Walking to the newest Antone’s place on 5th Street between Trinity and San Jacinto, I felt to be an outsider. A carpetbagger only in the large, nasty isle of Manhattan to defraud another piece of Austin’s mystique. I had been a damn Yankee despite being here for a couple of years.
In a period when a lot of music venues – and the place’s musicians – are fighting, a nonprofit that is new says it needs to give a hand.
The Clifford Antone Foundation, named for the famous Austin blues nightclub operator who perished in 2006, has a twofold mission: Making sure that the city’s live music arena remains lively while also caring for the Austin place’s people of musicians that are aging.
Over time the site has encouraged many blues musicians that were recognized in addition to new and had garnered national and international interest along the way. The club helped the city of Austin maintain its charge as the “Live Music Capital of the Planet.” Antone’s has hosted an impressive variety of blues masters, including Muddy Waters, B. B. King, John Lee Hooker, Jimmy Reed, Otis Rush, Albert King, Lou Ann Barton, Angela Strehli, and the Fabulous Thunderbirds. Doug Sahm and Stevie Ray Vaughan often performed at Antone’s.
“Folks are coming for Antone’s expertise, not merely to visit a particular artist,” Bridges shared. It enables one to do what Clifford did; that was current music not merely encourage it.” If you may get that momentum going.
That I couldn’t be excited about the official kick-off of the Clifford Antone Foundation and “The board said the president of the foundation’s board of directors and Clifford Antone’s sister, Susan Antone. “We all have an incredibly real and personal link to Clifford as well as our team can’t envision a much better method to symbolize him than by supporting the local community, especially youths as well as our seniors, and ensuring the Austin music scene proceeds to flourish for generations to come.”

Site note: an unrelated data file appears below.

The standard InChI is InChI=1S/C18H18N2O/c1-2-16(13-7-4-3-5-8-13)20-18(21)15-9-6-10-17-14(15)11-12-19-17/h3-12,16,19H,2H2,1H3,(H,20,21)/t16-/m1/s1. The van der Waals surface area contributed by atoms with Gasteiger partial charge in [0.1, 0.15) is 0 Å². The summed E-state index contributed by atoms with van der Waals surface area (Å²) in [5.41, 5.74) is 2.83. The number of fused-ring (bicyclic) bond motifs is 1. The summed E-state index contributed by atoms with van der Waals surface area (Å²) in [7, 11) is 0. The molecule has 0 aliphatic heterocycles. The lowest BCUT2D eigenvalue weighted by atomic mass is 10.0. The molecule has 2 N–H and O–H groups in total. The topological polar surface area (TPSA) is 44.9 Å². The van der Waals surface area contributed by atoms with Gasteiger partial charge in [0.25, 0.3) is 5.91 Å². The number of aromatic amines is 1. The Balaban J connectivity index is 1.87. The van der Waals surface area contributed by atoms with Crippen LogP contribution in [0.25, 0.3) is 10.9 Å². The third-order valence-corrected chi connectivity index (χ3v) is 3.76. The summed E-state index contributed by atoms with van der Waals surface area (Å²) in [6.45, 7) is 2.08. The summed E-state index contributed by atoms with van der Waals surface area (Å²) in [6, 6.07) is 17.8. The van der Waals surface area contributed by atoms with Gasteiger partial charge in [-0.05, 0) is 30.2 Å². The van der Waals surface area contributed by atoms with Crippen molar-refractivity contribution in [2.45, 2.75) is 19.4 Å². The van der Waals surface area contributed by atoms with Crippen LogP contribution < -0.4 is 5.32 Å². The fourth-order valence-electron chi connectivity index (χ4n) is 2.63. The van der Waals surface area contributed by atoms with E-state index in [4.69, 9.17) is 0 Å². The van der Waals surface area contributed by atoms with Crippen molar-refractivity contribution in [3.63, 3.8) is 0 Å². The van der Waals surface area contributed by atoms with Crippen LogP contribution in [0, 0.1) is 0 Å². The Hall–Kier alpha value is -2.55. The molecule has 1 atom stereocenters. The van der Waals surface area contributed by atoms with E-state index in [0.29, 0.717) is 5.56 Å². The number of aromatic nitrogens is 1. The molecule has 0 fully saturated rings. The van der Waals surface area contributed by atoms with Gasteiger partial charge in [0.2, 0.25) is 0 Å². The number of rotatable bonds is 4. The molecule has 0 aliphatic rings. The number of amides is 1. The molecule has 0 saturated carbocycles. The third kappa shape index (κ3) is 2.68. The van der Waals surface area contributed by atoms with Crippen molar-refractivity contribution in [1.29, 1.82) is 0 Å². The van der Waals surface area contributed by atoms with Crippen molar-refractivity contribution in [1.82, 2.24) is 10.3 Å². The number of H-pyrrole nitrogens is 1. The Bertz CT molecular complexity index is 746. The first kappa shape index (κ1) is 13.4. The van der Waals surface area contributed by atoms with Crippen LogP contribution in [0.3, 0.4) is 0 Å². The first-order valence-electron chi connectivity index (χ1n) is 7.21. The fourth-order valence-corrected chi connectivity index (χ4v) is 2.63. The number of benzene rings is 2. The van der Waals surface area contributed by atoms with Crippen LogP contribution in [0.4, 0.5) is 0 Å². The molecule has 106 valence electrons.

Along with its primary mission, the foundation also plans several other music-centered tasks, like archiving and maintaining many different cultural and musical artifacts so future generations can enjoy them, in addition to mentoring and training underprivileged and at-risk youths considering music.
By 1987 Antone’s Records which recorded live shows and Antone had created studio sets. The club, as well as the record label, have made records of guitarist Eddie Taylor, James Cotton (whose album was nominated to get a Grammy Award), Mel Brown, and Memphis Slim. The label’s release of Doug Sahm’s Juke Box Music earned the award of the National Association of Independent Record Distributors and Manufacturers, an Indie. Antone was given a Lifetime Achievement Award by the National Blues Foundation for his contributions.
“Clifford realized how significant it was to join the younger generations using their seniors and he used music to achieve that,” foundation board member Will Bridges said. “Enhancing music education for our youth, particularly the underprivileged, and honoring and caring for its particular abundant history and our city’s seniors. Focusing on both of these regions is critical to keeping our culture and we must act on it. You’ll find already attempts on the ground, but the primary aim of the Clifford Antone Foundation will be to raise consciousness and involvement so that we can drive more resources to all those attempts.”
The 300-person capacity room not only functions as an occasion site (they currently have a wedding booked), but nevertheless, it will likewise work as an overflow room for sold out shows. Can’t get right into a concert that is ticketed? You’ll be able to listen via two giant speakers, grab a drink and to go upstairs at no price.
The newest owners declared which they would be going to the two-story Maxey Glass Company building situated on East Fifth Street and only within several blocks of the nightclub’s first site. The newest place offered 5,800 square feet on each floor, and plans were made for the nightclub (with a capacity of 350 to 400), a gift shop, a green room for artists, office space, and retail space.
A preliminary round of grants will go to Home Chances for Entertainers and Musicians, Children in American Youthworks, a New Groove as well as the Pinetop Perkins Foundation.
By pooling our resources together and putting them to work in an active and very energetic manner, we can produce a long-term and noticeable impact in our community as well as on the trajectory of our city’s ethnic preservation,” Bridges said.